Monilophytes, Lycophytes: Seedless Vascular Plants Walk

I began with a moss plant from the east end of campus that had sporophytic spore capsules present, doing that presentation in front of A101. Then I took the class west to the old Community College of Micronesia seal in the lawn which is now sporting Nostoc on top of the cement seal.

From there we walked west to the western field. I was caught off guard by the lack of Lycodiella cernua with cones, someone had harvested out essentially all of the L. cernua and Dicranopteris linearis for stage decorations. Time to find a new location with specimens.


In a positive development there are now more ferns than ever at the top of the hill, including a new Angiopteris evecta. The many Sphaeropteris nigricans atop the hill now means that the only fern in the valley is the Antrophyum callifolium. With one student pregnant and all other ferns present atop the ridge, I chose not to descend into the valley.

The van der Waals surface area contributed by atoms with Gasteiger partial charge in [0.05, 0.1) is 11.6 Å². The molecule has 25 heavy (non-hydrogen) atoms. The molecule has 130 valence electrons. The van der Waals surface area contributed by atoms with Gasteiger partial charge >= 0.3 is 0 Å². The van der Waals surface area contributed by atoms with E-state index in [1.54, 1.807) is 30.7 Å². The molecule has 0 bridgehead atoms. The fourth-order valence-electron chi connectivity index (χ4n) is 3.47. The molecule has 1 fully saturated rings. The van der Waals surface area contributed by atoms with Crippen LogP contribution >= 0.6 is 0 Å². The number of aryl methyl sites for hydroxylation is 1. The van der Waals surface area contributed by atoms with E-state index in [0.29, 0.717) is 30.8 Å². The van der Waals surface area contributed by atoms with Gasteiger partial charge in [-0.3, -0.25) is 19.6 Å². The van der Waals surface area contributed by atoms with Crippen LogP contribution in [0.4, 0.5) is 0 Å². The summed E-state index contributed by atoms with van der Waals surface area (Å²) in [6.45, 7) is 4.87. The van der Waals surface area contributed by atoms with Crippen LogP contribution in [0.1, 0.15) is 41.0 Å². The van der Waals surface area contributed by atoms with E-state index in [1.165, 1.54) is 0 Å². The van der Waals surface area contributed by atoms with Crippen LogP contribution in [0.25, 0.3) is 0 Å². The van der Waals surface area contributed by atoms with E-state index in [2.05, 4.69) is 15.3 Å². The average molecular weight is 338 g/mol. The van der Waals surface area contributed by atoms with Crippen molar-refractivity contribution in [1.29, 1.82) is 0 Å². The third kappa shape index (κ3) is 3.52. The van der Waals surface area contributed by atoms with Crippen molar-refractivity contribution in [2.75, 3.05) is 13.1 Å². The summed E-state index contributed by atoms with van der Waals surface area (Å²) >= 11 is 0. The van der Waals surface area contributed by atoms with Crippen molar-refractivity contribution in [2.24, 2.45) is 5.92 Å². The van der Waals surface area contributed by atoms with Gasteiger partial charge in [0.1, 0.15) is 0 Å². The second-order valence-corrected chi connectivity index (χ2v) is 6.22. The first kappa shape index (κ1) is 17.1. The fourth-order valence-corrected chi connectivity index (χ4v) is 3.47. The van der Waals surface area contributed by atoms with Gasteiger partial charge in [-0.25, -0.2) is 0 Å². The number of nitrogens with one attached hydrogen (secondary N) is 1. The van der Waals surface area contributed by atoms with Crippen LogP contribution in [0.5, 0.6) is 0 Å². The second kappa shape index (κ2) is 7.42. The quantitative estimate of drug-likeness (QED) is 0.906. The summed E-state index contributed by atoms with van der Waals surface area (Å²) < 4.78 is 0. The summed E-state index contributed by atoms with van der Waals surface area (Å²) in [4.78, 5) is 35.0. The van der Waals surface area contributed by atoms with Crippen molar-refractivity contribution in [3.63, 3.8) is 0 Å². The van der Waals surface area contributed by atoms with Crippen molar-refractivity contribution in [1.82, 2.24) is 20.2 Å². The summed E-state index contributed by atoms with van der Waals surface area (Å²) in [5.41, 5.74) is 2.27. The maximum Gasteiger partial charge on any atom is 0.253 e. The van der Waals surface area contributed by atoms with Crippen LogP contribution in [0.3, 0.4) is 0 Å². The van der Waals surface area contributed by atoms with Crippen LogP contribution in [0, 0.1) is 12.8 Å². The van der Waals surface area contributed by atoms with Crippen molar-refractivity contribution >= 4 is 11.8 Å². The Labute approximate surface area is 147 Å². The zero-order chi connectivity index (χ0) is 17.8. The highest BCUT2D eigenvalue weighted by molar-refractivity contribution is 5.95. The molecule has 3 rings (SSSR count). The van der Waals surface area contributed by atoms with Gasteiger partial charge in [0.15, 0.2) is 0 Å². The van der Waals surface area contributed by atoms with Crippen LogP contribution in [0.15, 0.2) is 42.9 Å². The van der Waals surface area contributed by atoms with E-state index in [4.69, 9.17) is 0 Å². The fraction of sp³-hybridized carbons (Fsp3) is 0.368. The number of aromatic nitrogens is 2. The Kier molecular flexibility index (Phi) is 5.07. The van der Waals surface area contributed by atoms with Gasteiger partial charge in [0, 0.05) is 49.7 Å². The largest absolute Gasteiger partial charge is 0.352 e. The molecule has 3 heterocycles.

There is now both an Asplenium laserpitiifolium and another fern that is similar atop the ridge, leaving me confused as to which is really which. I could not find sori during this brief excursion, sot that will have wait for another trip. The Huperzia phlegmaria has also been hit hard out there, but that is to be expected. Some remains high on the back side of the one mango tree. Oddly enough Microsorum scolopendria is vanishing. There are some better specimens in the potters on the front of the gym. M. scolopendria should be added to walk out to the valley, along with whatever other ferns can be found. The lack of a need to descend into the valley means that more time can be spent en route.

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